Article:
This account outlines our studies on organic synthesis inspired by the relevance to carbohydrates in various ways. The contents include, (1) my personal encounter with carbohydrate synthesis, (2) cationic hafnocene species in glycoside synthesis, (3) aryl C-glycoside antibiotics, (4) O→ C-glycoside rearrangement, (5) [2+2+2] approach to phenylnaphthalene motif in polyaromatic natural products, (6) regioselective O-glycosylation of pseudo-C2 symmetric phenanthrenediols in the benanomicin-pradimicin antibiotics and TAN-1085, and (7) oligo (polyphenol) synthesis based on the analogy to carbohydrate chemistry.
Rh (I)-catalyzed hydroacylation of 4, 6-dienals proceeded smoothly, giving cycloheptenone derivatives. It was found that the size of the ring formed in this hydroacylation was dependent on the presence of a substituent at C 7 position and the geometry of the olefin. During ongoing investigation of this reaction, we found that Rh (I) -catalyzed cycloisomerization of 1, 3-dienes with alkenes in a tether gave cyclopentene derivatives in good yields. It was interesting that the existence of a heteroatom between a 1, 3-diene moiety and alkene in the tether affected the reaction course and that only a [4+2] cycloaddition product was produced. These two reactions proceeded using the same cationic Rh (I) catalyst under almost the same reaction conditions. We therefore investigated a new cascade reaction by a combination of these reactions. It was found that this reaction gave the bicyclo [5.3.0] decenone derivative in a stereoselective manner, and the Thorpe-Ingold effect played an important role in the second cycloisomerization step of this cascade cyclization. By the use of this cascade cyclization as a key step, the synthesis of (±) -epiglobulol has been accomplished.
In 1978, Nozaki, Oshima, and Takai reported that CH2X2-Zn-TiCl4 reagent is effective for Wittig-type methylenation of carbonyl compounds. We investigated this reagent system in detail and concluded that CH2 (ZnI) 2 and β-TiCl3 are real reactive species. Chemoselective methylention using dizinc reagent is also shown.
In recent years, DNA has attracted much attention as a conductive biopolymer. Recent efforts to elucidate the mechanism of long-range hole transport in DNA has encouraged us in the view that DNA can be a good mediator for hole transport by the selection of an appropriate sequence. However, when natural DNA is used as a molecular wire, serious unavoidable oxidative degradation of G bases occurs. In addition, the hole transport in natural DNA is strongly influenced by the sequence and the transport distance. Of great importance in the realization of a real DNA wire is the molecular design of an artificial nucleobase that can effectively mediate hole transport and, at the same time, is not oxidatively decomposed. We now report on a protocol for designing an artifi-cial nucleobase that can act as an effective mediator for long-range hole transport without subsequent decomposition. Additionally, we also describe the applications of the artificial hole-transporting DNA to (i) combinational logic gates, (ii) drug-releasing systems, and (iii) genotyping biofilms on a gold electrode.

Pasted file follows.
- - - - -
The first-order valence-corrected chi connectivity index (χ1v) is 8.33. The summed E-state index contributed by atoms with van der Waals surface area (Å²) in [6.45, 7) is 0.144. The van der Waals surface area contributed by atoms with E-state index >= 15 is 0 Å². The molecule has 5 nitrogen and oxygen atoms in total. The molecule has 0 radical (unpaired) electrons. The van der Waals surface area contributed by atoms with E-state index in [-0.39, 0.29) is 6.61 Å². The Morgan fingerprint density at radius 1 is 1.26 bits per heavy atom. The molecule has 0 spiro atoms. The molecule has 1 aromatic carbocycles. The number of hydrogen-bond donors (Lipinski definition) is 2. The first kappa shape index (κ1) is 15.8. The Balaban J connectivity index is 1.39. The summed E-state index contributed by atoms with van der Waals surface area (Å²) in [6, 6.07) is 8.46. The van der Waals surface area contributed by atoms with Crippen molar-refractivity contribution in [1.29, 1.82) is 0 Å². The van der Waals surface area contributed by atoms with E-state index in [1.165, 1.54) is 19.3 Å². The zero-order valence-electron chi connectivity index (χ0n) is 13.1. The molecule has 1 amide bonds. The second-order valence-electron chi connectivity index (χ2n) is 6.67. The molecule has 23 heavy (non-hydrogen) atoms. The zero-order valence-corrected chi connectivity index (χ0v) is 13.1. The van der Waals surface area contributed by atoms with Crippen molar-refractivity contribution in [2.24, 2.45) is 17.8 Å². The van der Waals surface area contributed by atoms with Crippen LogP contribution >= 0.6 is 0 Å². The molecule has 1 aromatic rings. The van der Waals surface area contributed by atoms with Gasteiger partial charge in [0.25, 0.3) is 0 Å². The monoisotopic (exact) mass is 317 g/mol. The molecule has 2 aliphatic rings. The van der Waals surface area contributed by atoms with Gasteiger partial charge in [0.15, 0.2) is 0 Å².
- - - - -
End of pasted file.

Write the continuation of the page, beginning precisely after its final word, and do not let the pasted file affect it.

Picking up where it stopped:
On the bases of the concept that a coordination of 1, 2-diols 1 with an appropriate metal ion (Mn+) might form an activated five-membered intermediate in which the OH group is much activated than those of non-activated 1, we examined a monobenzoylation of 1 by benzoyl chloride using tin and copper ions as Mn+. As the results, the monobenzoylation of 1 was achieved with high selectivity even in the presence of monools. The monobenzoylation reactions were then applied to kinetic resolution of dl-1 and asymmetric desymmetrization of meso-1 using a chiral organotin or BOX (bisoxazoline) -CuCl2 as a catalyst. In particular, the asymmetric outcome using (R, R) -Ph-BOX-CuCl2 catalyst was promising and attractive. That is, the kinetic resolution of dl-1 (with up to >99.9% ee for monobenzoylation of hydrobenzoin), its application to a synthesis of D-inositol-1-phosphate (100% ee), the asymmetric desymmetrization of meso-1 (with up to 94% ee for monobenzoylation of meso-1, 2-hydrobenzoin and 93% ee for monocarbamoylation of meso-1, 2-cyclooctanediol), and the asymmetric desymmetrization of meso-1, 3-diols (with up to 55% ee for the monobenzoylation of ethyl 2-ethyl-2-hydroxymethyl-3-hydroxypropanoate) were achieved. Also, the method was applied to electrochemical oxidation of 1 and its asymmetric version (38% ee for the asymmetric desymmetrization of meso-hydrobenzoin and 72% ee for the kinetic resolution of dl-hydrobenzoin).
The Ohrui-Akasaka method is the only one methodology to solve the intrinsic problem of diastereomer method. The Ohrui-Akasaka ester discriminates an asymmetric center remote from up to 24 carbons. The gauche effect combined with CH-π interaction of the ester sets anthracene ring close to acyl side chain. The distinctive conformation provides a chiral field to a remote asymmetric center. This review describes the examples of the determination of the absolute configuration of the natural products, leustroducsin B, S 365 A and plakoside A, by using the Ohrui-Akasaka method.